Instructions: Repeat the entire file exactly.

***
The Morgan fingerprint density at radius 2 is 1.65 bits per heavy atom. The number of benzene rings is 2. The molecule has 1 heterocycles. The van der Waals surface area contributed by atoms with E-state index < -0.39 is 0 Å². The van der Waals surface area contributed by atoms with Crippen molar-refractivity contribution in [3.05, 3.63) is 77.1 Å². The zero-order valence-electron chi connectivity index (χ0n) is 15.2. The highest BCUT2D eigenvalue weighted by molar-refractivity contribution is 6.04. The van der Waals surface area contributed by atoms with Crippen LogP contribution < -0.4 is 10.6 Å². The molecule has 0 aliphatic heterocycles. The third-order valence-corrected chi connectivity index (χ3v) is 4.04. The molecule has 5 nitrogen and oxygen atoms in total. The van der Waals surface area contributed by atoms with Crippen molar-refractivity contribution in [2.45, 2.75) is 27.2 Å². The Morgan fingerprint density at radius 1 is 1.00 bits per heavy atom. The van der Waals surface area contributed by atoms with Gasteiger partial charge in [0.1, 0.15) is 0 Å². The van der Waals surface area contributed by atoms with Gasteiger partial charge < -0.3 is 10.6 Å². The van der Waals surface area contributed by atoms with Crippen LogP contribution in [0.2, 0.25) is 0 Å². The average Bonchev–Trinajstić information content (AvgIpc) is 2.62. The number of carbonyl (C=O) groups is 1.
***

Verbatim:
The Morgan fingerprint density at radius 2 is 1.65 bits per heavy atom. The number of benzene rings is 2. The molecule has 1 heterocycles. The van der Waals surface area contributed by atoms with E-state index < -0.39 is 0 Å². The van der Waals surface area contributed by atoms with Crippen molar-refractivity contribution in [3.05, 3.63) is 77.1 Å². The zero-order valence-electron chi connectivity index (χ0n) is 15.2. The highest BCUT2D eigenvalue weighted by molar-refractivity contribution is 6.04. The van der Waals surface area contributed by atoms with Crippen LogP contribution < -0.4 is 10.6 Å². The molecule has 0 aliphatic heterocycles. The third-order valence-corrected chi connectivity index (χ3v) is 4.04. The molecule has 5 nitrogen and oxygen atoms in total. The van der Waals surface area contributed by atoms with Crippen molar-refractivity contribution in [2.45, 2.75) is 27.2 Å². The Morgan fingerprint density at radius 1 is 1.00 bits per heavy atom. The van der Waals surface area contributed by atoms with Gasteiger partial charge in [0.1, 0.15) is 0 Å². The van der Waals surface area contributed by atoms with Gasteiger partial charge < -0.3 is 10.6 Å². The van der Waals surface area contributed by atoms with Crippen LogP contribution in [0.2, 0.25) is 0 Å². The average Bonchev–Trinajstić information content (AvgIpc) is 2.62. The number of carbonyl (C=O) groups is 1.